Bourbon AND Bourbon Bar Review: Bourbon House and Pinhook Bourbon

When you are Bourbon Bill, and in New Orleans, you end up in a bourbon bar on Bourbon Street (Note: I did not go at night time!).

If you have been reading my blog you know that some historians give New Orleans credit for coining the term “bourbon.” When they would ship their whiskey down the Ohio River from Kentucky, specifically much of it from Bourbon County, the barrels were marked bourbon. New Orleans residents starting asking for that “bourbon” whiskey. They liked it better than other whiskey they were importing.

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Wee walked from our hotel in the French Quarter to 144 Bourbon Street and Dickie Brennan’s Bourbon House. The food looks outstanding and it has gotten great reviews. But we didn’t go there to eat.

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We went there for the incredible bourbon selection. As you can see by the picture of the list on the wall, it is quite extensive.

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Lynn immediately ordered a Manhattan. Her Manhattan made with Blanton’s was excellent. I tried a sip but I had to spend some time looking at the list. I looked and looked for something I had not tired. Then I spotted 2 bottles on one of the back bar shelves. They had racehorses with jockeys on them on the labels. I had to find out what bourbon was in those bottles. It turned out to be Pinhook Bourbon.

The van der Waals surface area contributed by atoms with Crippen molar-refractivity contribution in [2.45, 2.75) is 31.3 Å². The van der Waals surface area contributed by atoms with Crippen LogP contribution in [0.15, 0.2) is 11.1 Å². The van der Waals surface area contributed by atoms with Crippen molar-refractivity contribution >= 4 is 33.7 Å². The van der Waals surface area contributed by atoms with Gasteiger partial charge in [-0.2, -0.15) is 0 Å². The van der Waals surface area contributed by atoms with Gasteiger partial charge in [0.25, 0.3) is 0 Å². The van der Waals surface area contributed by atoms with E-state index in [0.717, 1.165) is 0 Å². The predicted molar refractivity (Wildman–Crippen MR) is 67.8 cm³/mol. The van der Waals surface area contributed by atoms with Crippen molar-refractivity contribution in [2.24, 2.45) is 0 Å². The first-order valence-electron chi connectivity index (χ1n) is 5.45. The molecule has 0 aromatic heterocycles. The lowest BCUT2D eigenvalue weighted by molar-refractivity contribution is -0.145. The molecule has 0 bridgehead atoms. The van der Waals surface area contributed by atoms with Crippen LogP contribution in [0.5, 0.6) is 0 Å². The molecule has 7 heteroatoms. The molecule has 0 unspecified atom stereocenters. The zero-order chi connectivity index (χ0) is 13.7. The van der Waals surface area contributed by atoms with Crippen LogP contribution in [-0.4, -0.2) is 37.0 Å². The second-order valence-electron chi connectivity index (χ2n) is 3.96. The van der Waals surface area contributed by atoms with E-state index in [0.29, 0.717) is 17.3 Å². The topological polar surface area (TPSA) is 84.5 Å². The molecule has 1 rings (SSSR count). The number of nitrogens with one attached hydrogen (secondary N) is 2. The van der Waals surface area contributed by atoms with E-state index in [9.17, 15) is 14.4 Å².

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First think to note about Pinhook Bourbon is the name. A “Pinhooker” is an individual who buys a young racehorse with the express purpose of reselling the horse for profit. They do this through some training, fixing some flaw to enhance its value. The term is also used for speculators in tobacco, produce, or today even yard sales. Derived from the Spanish verb “pintar,” to paint or ripen.

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Now back to the bourbon. Pinhook is crafted from a mash of 75% corn, 20% rye and 5% malted barley. It has been aged at least 6 years in American oak and bottled at 90 proof. The 20% rye helps make it very smooth. It has hints of vanilla, salted caramel, and finishes with the warm taste of toasted nuts. If you can find it, buy a bottle. They only produce about 5,000 bottles each year. The bottles labels showcase a horse owned with by Bourbon Lane Stable LLC.

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Having enjoyed sitting at the bar at Bourbon House and talking with other bourbon lovers was a kick. What a great atmosphere, wonderful selection, and, as I said before the food looks amazing. Plan to spend more time than we did and enjoy a Pinhook bourbon with some of their authentic southern seafood.

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